Lost In Cult and Retro Dodo are releasing A Handheld History, a 252-page hardback coffee table book. It’s a book on the history of handhelds and handheld games, as the title suggests.

Jason Bradbury (Lost In Cult, Pen To Pixels), Janet Garcia (Lost In Cult, Pen To Pixels), Jeff Grubb (VentureBeat), Mike Diver (GAMINGbible), and others contribute words and handheld-centric studies. It also has a lot of gorgeous and unique artwork.

The website for A Handheld History says, “Brought to you in cooperation with Retro Dodo — the internet’s foremost retro gaming site – A Handheld History is an explorative trip through devices and games that shaped the legacy of portable systems.” “This book will reconnect you to that long car trip full of Tetriminos, Mewtwos, and discarded AA batteries before speeding ahead to our contemporary days of OLED screens and blockbusters in your backpack, less of a historical account and more of a poignant, introspective adventure across decades of gaming memories.”

If you want to discover more about A Handheld History, go visit Retro Dodo’s and Lost In Cult’s websites, where you may pre-order a Standard Edition or Deluxe Edition of the game. Pre-orders are slated to arrive in August, and if you’re interested in more than just the book, there are print sets, bookplates, and other extras available.

If you’re interested, here’s an exclusive Game Informer excerpt from A Handheld History:

The following is an extract from Mike Diver’s GAMINGbible’s PSP section in A Handheld History.

The PlayStation Portable didn’t have an exciting name, but it was a great example of a product that did exactly what it said on the box – or, in this case, on a gorgeously sleek and glossy black shell. It was initially released in Japan, then in the United States in March 2005 and Europe in September of same year. However, the PlayStation Portable – abbreviated to PSP from the moment it was announced at E3 2003 – didn’t need elaborate branding to create an impression. PlayStation was in its tenth year, and it had already dominated the gaming world with two tremendously successful home systems — all it needed to do now was give fans the chance to grasp the franchises and characters they loved in their hands and take them with them.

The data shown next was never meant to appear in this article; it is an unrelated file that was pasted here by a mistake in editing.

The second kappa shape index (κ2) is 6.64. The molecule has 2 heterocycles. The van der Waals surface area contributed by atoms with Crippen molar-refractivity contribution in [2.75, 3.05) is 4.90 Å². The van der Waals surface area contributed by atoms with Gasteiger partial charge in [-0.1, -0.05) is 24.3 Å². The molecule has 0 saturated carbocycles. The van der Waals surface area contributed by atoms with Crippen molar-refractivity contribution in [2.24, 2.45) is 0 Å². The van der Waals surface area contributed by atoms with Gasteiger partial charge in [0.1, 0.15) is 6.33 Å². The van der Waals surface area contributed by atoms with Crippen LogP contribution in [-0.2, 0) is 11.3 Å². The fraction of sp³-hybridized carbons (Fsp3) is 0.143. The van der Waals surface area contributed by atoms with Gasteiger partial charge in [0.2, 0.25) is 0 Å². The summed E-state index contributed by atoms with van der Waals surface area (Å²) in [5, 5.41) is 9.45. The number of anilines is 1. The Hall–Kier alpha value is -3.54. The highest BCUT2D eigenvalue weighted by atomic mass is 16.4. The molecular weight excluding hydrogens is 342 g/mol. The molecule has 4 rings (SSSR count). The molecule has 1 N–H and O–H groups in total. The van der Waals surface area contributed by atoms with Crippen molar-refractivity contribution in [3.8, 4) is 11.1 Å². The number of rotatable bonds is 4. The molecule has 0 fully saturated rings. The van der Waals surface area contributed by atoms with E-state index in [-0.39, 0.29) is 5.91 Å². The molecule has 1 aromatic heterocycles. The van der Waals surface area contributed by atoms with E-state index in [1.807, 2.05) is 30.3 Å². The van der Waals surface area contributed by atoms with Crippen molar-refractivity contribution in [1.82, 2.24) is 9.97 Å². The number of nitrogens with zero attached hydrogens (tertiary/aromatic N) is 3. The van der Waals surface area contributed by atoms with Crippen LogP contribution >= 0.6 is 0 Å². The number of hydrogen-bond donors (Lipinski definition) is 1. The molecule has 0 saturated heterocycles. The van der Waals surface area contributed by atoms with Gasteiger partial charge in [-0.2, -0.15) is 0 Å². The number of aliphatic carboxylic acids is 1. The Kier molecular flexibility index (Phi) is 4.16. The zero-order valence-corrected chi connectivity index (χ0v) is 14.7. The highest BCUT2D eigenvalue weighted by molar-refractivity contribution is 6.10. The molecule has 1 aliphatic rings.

But that wasn’t all Sony had in mind. The PSP was dubbed “the Walkman of the Twenty-First Century” in addition to being a game device. In May 2003, the “father of the PlayStation,” Ken Kutaragi – the man who fought for Sony to enter gaming in the mid-1990s with their original PlayStation console – told the assembled press that the PSP would offer “a world where all kinds of entertainment, like games, music, and movies, will be fused together” on stage at the Los Angeles Convention Center. Kutaragi thought that this gadget would and could accomplish much more than its competitors, particularly the Game Boy Advance, which had added an illuminated screen to its clamshell-styled SP variant by early 2003.

While Kutaragi was correct in that the PSP’s capabilities far outstripped Nintendo’s alternatives when it first released, early users of Sony’s portable didn’t hurry to use it for anything other than gaming. Its bespoke Universal Media Disc format – dual-layer physical media capable of holding 1.8GB of data, a huge step up from Sony’s earlier MiniDisc which maxed out at 140MB – could play a wealth of movies and TV shows on a bright and crisp 480×272-pixel screen capable of 16.77 million colors, and wireless functionality connected the PSP to an online store where digital content could be downloaded. However, with the introduction of the first iPhone in 2007, smartphones became the favored platform for consuming media on the go.

In terms of music, Sony was much behind the curve — Apple’s first iPod was introduced in late 2001, and the media had already branded it a 21st-century Walkman. Sure, you could put your favorite artists and songs on the PSP, but the iPod was a better alternative in every aspect.

However, the PSP’s multimedia capabilities were never a big selling factor for its target market. Those who had previously enjoyed PlayStation’s products rushed to get their hands on the new handheld: the PSP almost sold out on its first day in Japan, selling over 171,000 units and causing shortages at major retailers, and it sold over half a million units in the United States in its first two days. The PSP was the fastest-selling new system in the UK at launch, selling 185,000 copies in four days (in contrast, Nintendo’s DS console sold 87,000 units in its first week, in March 2005). The PSP is the most successful non-Nintendo portable system of all time, with estimated cumulative sales of 82 million, significantly ahead of its successor, the PlayStation Vita.

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